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Severe lightning heralds an EF-2 tornado as it heads toward Hendersonville on Dec. 9.

Featured Article

Hendersonville is Rising

Neighbors Band Together to Help the City by the Lake Recover from a Devastating Tornado

“Come on, people now, smile on your brother. Everybody get together, try to love one another right now.”

Get Together, The Yardbirds/Chet Powers

It is often said that people are at their best when times are at their worst.

When the going gets tough, people tend to forget about their differences and focus on the common good. They reach out a helping hand to those who are suffering, and they offer hope and reassurance for the future.

Never was the sentiment truer than during the weeks following the devastating tornado that struck Hendersonville during the early evening hours on Saturday, Dec. 9. The massive 400-yard-wide funnel cloud left a path of destruction across the city. Hundreds of homes and businesses were damaged during the storm, and area residents were left without power for up to five days.

As the sun rose on Sunday, Dec. 10, reality set in, as residents and business owners were able to assess the scope of the damage. Homeowners and proprietors found themselves facing tough decisions about how to carry on, and how to begin to recover from the disaster. Many of them had no idea about where to seek help and from whom to seek it.

Fortunately, they were not alone.

Thanks to the efforts of several community leaders, help was on its way within hours after the storm had passed.

Both Erin Birch, executive director of United Way of Sumner County and Kathleen Hawkins, president/CEO of the Hendersonville Area Chamber of Commerce, immediately sprang into action to create a collaborative plan to help those impacted by the tornado. Due to their individual roles, Erin concentrated on the needs of individuals and families, while Kathleen focused on helping local businesses.

“During times of trouble, United Way’s role is to help individuals, families and communities begin to rebuild as soon as possible,” says Erin. “We raise funds, garner resources and mobilize volunteers.”

The duo began brainstorming on Saturday evening, and by early Sunday morning, they had developed a plan to open a recovery center at the Chamber’s event space at the Streets of Indian Lake.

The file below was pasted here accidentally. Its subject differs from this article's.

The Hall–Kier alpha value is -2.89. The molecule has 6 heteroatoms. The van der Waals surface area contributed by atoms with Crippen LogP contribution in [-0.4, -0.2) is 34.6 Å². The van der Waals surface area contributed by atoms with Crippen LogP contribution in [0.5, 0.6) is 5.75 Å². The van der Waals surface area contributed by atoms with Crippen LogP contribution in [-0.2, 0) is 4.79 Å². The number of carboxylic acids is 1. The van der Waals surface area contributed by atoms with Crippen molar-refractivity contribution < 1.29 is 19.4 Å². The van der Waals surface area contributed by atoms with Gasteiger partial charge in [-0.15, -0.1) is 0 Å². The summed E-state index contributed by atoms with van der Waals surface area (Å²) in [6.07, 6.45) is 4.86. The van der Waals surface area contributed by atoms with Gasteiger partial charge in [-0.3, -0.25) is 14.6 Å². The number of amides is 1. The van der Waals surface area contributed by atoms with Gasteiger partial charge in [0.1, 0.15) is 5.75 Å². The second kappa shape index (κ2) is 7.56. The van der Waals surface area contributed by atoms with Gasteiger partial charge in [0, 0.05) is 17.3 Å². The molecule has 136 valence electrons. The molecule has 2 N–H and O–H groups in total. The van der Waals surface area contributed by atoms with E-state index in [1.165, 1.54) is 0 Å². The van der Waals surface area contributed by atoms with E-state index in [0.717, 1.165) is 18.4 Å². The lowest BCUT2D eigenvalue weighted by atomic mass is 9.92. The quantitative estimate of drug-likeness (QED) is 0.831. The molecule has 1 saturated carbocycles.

Along with setting up and operating the recovery center, the duo developed a comprehensive communications plan. They and their staffs spent considerable time making calls, sending emails, making social media posts and sending out press releases to keep the community informed about what aid resources were available, what more was needed and how to drop off/pick up recovery materials.

“The outpouring of support that we received from the community was phenomenal,” says Kathleen. “We received so many donated supplies that our recovery center was overflowing.”

While setting up the recovery center was a prime focus, the two agencies coordinated with the city to secure aid from both the Federal Emergency Management Agency and the Small Business Administration. Both agencies had personnel available to help businesses and individuals apply for relief programs.

Although the Chamber and the United Way spearheaded many of the recovery efforts, they received a great deal of support from the City of Hendersonville.

“Our city departments really came through for us during this emergency,” says Kathleen. “They all worked hard to help us identify and mitigate the needs of our residents and businesses.”

Erin agreed with Kathleen, adding her gratitude for the flow of information that they received from the city.

“All through the crisis, city personnel worked hard to make sure that we were aware of people needing help,” said Erin. “They helped us gather and distribute goods and volunteer resources on a timely basis.”

Thanks to the combined efforts of the Chamber, the United Way, the City of Hendersonville and scores of donors and volunteers, thousands of dollars in donated goods were distributed to businesses and individuals across the community, helping to jumpstart the road to recovery.

There is no doubt about it – neighborly love is alive and well in Hendersonville.

"They were not alone."

"Neighborly love is alive and well in Hendersonville."

  • Many homes were severely damaged during the Dec. 9 EF-2 tornado.
  • Businesses, such as the Holiday Inn Express, work to recover following the Dec. 9 tornado.
  • Volunteers sort and pack relief supplies at the recovery center.
  • Volunteers load recovery supplies for a family.
  • Volunteers arrange and label relief supplies at the recovery center.
  • A volunteer greets persons seeking help at the recovery center.
  • Chamber CEO Kathleen Hawkins and United Way CEO Erin Birch stand amid an assortment of cleaning supplies.
  • Over 750 volunteers participated in relief activities across the city.
  • The Small Business Administration had an onsite team to assist impacted individuals and businesses.
  • Severe lightning heralds an EF-2 tornado as it heads toward Hendersonville on Dec. 9.
  • Volunteers work to clean up a home in Winston Hills following the Dec. 9 tornado.